Phillips Exeter Academyreview by University of Pennsylvania student. Exeter has a small student to teacher ratio, resulting in smaller classes and very individualized attention for each student. The Harkness Method is the highlight of Exeter's curriculum, and its educational properties extend far beyond the classroom. The Harkness Method is used in nearly every class, allowing for probing discussion on a breadth of topics at intellectual levels rare at most secondary schools. This discussion-based class setting warrants a high level of class participation, thus requiring students to be fairly familiar with the daily assignments in order to excel. The workload is fairly hefty for each course, often requiring large amounts of reading, but active class participants are rewarded in grading, as borderline grades are usually bumped up if interest is shown in class. For this reason, emphasis is placed on a student's willingness to learn, improve, and ask questions, rather than strictly exam scores. That said, many humanities-based courses do not give exams, as essays and discussion are stressed more in those classes. As is true with most boarding schools, teachers are very accessible outside of the classroom, with flexible tutorial hours in the evening (most offering help until 10 PM on some nights). Student tutors are also available for nearly all subjects, should teachers not be sufficient. The classes themselves are usually not straightforward high school courses, due to the Harkness method. Math courses are also in a discussion-setting, and the textbook is a packet of application-based word problems compiled by Academy math teachers . Students usually complete a problem set each night and demonstrate at least one problem on the board for their classmates the next day without previous guidance by the teacher. The teacher is a facilitator of discussion even in mathematics courses, and mostly explain difficult concepts and prod the students in their own derivations and discoveries in the problem-solving realm. Like so, English courses are often simply hour-long discussions on the night's readings, as are History courses. While so-called "AP courses" are not offered, college-level courses are denoted with an asterisk on the schedule and transcript, and students often perform at outstanding levels in their corresponding AP exams, despite not having followed the AP curriculum directly. There is considerable breadth in the curriculum, with courses in anthropology, electronics, computer science, print-making, psychology, economics, Russian, and a multitude of other liberal-arts classes made available to all students. The school facilities offer a mini anthropological museum, a geological rock collection, an astronomic viewtower, and countless other state-of-the-art facilities. As a freshman, one should expect about three hours of homework per night, not including extracurricular activities. Sophomore: 3-4 hours Junior: 4-5 hours Senior: 4-5 hours
The dorms are clean, and many have undergone recent renovation (with elevators installed, layouts completely overhauled), most notably in Amen and Peabody. Basement storage is offered for most dorms for over-the-summer storage of personal belongings, including furniture. Rooms are relatively large in some dorms (I had a futon and a computer desk in addition to the dresser/bed/desk combination, and it all fit VERY comfortably in my spacious room). I also had a walk-in closet, high ceilings, and hardwood flooring for the last three years. Most freshman are assigned roommates, and room sizes and layouts vary greatly between dormitories. The largest girl's dorm on campus, Dunbar (where I lived for four years) is known for its very large singles. (Most students after their first year choose singles). Most dorms have new furniture (desk/dresser/chair/bed), and all dorms have new (comfortable!) mattresses, purchased in 2007 by student council after an all-school mattress-testing event and vote. Dining facilities (walk-in, all-you-can-eat, 7AM-7PM weekdays) have improved astronomically in the past four years. All milk is organic, most of the produce is organic, there is a large salad and sandwich bar open to all students, bread baked fresh daily, a sandwich grill, fresh-made ice cream and desserts (the pies are freshly made and particularly delicious), coffee/hotchocolate machines, assorted gourmet teas, an assortment of brand-name cereals, an assortment of dry snacks (graham crackers, cheez-its, peanuts), frozen-yogurt/soft-serve machines, and fruits available all day. During mealtimes, there are always vegetarian and halal options. The neighborhood is extremely safe, but has proximity to Boston (approximately 45 minutes by car) and a train station about five minutes walk from campus. Athletic facilities are state-of-the-art, with a brand new swimming pool completed in 2007 (or 2006?), the newest and largest prep school squash facility, an open gym for fitness work outs, two ice rinks, a new athletic trainers' facility with a both an ice bath and a jacuzzi, a system of wooded trails for running, an indoor running cage, and a new outdoor turf field. Social events have also improved in recent years, with an annual dance in the fall with a live band, the annual hypnotist, and various other school-funded events every weekend. Prior to the New Hampshire primary, most Presidential candidates also typically speak at the Academy, greeting a full crowd in the Assembly Hall. We have also had Seymour Hersh, NY Times reporter of the My Lai Massacre, speak recently.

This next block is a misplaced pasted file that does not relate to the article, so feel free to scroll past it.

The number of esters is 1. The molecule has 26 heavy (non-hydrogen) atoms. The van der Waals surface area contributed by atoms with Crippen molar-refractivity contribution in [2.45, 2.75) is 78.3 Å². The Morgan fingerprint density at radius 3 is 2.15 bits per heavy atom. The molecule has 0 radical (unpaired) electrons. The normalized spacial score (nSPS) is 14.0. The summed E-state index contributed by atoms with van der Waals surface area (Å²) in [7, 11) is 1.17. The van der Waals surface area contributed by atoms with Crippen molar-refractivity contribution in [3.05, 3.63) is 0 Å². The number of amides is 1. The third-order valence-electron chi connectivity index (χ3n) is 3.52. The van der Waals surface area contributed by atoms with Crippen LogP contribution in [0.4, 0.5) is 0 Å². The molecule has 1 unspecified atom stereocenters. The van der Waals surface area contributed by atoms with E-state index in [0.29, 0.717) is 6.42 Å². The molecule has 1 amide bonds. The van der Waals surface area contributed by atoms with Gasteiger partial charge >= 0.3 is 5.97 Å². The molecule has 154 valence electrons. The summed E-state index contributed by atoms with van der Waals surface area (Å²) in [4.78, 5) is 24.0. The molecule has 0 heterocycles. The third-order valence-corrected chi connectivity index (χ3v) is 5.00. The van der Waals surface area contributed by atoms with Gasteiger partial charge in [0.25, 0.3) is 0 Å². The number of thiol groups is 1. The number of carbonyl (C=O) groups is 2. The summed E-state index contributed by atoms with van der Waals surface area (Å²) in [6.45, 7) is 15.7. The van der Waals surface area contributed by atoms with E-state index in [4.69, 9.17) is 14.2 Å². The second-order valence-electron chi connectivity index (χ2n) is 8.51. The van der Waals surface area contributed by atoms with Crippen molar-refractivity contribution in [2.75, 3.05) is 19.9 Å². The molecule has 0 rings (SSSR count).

I founded and co-headed a community service arts club for three years, did yearbook for over three years (co-head-editor), PEAL magazine (graphics director) for three years, symphony orchestra (violin) for four years, JV field hockey for two years, JV girls' hockey for three years, TECH (dorm technical support) for over three years,and various cultural clubs. The community service club experience was amazing, and definitely was one of the highlights of my high school experience. The school funded the club, where a friend and I taught local children arts and crafts every Sunday afternoon. This was 100% funded by ESSO (Exeter Social Services Organization), a huge community service umbrella organization on campus. This experience taught me entrepreneurship, to take initiative, to be creative, management, and dedication to social betterment. Yearbook helped to hone my media, organizational, and leadership skills, lessons that I will likely tout the rest of my life. Exeter's emphasis on extracurriculars played a huge part in my personal development.